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What does the Governor’s March 12, 2021, Executive Order mean for Minnesota employers?


On Friday, March 12, 2021, Minnesota Governor Walz issued a new executive order loosening restrictions on restaurants, pools, venues and other businesses.

Notably, the executive order also returned to employers decisions about whether to require employees to work in-person versus remote. Almost one year ago, the Governor issued an executive order stating that “all workers who can work from home must do so.” Beginning April 15, 2021, remote work will become a “strong recommendation,” rather than a requirement. This means employers can require employees to return to in-person work, even if the job can be performed from home. However, employers may need to provide exceptions to disabled employees who qualify for a reasonable accommodation under the Minnesota Human Rights Act (MHRA) or Americans with Disabilities Act (ADA).

The key provisions of the March 12 executive order are as follows:

  • Until April 14, 2021, at 11:59 p.m., employees who can work from home, must work from home.
  • Beginning April 14, 2021, at 11:59 p.m., employers are strongly encouraged to allow employees who can work from home to continue to work from home. Employers are also strongly encouraged to implement reasonable accommodations for at-risk employees or employees with one or more members of their household who have underlying medical conditions and are not yet eligible for vaccination.
  • Employers must follow all existing federal and state anti-discrimination rules and statutes, including but not limited to the Minnesota Human Rights Act (MHRA), regarding employers’ obligations to provide reasonable accommodations for qualified employees with disabilities.

Importantly, employers who decide to require employees to return to in-person work should do so only after thoughtful planning. For instance, the executive order reminds employers that they continue to have the obligation to develop a written COVID-19 Preparedness Plan. Employers must distribute their COVID-19 Preparedness Plan to employees, designate an individual at the company responsible for overseeing the Plan, and train all employees in how to comply with it.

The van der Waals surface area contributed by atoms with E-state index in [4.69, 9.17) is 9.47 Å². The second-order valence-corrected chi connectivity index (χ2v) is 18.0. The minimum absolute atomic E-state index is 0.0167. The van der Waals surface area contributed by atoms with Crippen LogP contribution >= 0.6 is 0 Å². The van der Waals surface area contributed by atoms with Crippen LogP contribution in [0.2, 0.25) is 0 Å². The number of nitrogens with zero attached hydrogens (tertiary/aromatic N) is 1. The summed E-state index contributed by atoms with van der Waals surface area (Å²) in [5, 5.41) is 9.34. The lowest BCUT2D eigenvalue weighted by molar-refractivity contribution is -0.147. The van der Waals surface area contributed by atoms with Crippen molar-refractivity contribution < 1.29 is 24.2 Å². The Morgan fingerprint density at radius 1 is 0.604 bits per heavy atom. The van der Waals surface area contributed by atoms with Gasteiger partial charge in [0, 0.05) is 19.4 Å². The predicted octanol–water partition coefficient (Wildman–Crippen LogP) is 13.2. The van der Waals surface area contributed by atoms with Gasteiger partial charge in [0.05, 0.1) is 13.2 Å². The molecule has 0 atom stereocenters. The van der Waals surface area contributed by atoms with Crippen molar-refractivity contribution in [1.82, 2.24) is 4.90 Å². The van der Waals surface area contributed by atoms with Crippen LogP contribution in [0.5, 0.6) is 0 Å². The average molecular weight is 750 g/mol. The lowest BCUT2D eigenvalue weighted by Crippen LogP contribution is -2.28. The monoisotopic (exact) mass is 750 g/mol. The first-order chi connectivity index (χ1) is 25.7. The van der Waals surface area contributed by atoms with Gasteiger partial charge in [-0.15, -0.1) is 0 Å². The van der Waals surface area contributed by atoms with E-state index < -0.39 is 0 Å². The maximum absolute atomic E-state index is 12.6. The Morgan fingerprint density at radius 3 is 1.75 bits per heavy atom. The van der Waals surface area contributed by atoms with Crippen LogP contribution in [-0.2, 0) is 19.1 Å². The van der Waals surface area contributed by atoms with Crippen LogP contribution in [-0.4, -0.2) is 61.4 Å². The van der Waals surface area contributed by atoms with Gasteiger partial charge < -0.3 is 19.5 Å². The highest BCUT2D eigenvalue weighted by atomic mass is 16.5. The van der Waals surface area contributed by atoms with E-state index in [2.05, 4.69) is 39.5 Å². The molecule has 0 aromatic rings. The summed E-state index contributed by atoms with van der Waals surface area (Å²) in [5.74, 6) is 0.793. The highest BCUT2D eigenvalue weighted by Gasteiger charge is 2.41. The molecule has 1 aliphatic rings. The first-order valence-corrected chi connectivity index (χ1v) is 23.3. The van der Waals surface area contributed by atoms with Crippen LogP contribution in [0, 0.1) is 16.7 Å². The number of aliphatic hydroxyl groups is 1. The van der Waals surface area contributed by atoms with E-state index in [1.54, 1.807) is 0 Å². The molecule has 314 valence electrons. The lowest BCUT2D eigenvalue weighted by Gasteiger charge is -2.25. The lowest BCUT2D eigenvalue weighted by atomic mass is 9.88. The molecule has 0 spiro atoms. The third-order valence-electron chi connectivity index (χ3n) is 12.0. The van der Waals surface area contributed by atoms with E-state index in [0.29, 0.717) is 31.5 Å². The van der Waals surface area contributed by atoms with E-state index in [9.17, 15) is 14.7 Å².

In addition to a COVID-19 Preparedness Plan, employers should be thoughtful about when and how to implement a “return-to-work” policy that ends remote work and brings employees back to the office. Among other things, employers should consider the following:

  • Will all employees be required to return to work, or only certain job classifications? If only certain job classifications will be returned to return, how will that line be drawn and what objections should we anticipate from employees?
  • Will the return be staggered, or are we prepared for a return “all at once”?
  • Will employees be required to work in-person five days a week, or will we test a “hybrid” approach that allows or requires 1-2 remote workdays per week?
  • How will a “return-to-work” policy be consistently and fairly implemented and enforced? Specifically, will there be any exceptions for at-home work (other than legally required exceptions that may exist for disabled employees who qualify for a reasonable accommodation)? What are those exceptions and how will they be clearly communicated to employees and consistently applied?
  • How do we ensure that all confidential documents, electronic data and information at employees’ homes is returned to the office with the return to in-person work?
  • Do we understand our obligations to provide reasonable accommodations to disabled employees? Who is designated to receive and evaluate those requests?
  • Will we provide accommodations to employees who are not disabled, but who live with an at-risk individual? While this is not legally required, the executive order encourages it.
  • Will employees be required, incentivized or encouraged to obtain the COVID-19 vaccine if they return to in-person work?
  • Even with a return to in-person work, will we continue some meetings via Zoom or other video conferencing software to maintain social distancing and limit group gatherings?
  • Is our COVID-19 Preparedness Plan updated, and have we carefully thought through employee travel, visitors at the office, masking at the office and related issues?
  • Have we considered the potential impact on employee retention and recruiting if we require 100 percent in-person work? Have we gauged employee attitudes and thoughts on returning to work full-time? What are our competitors doing and is our plan putting top talent at risk?

Fredrikson’s Employment & Labor Group is hosting a webinar that will discuss some of these issues and others on April 1, 2021. Learn more and register here.

Contact your Employment attorney or any member of our team for assistance.

View All: COVID-19 Employment Question of the Day

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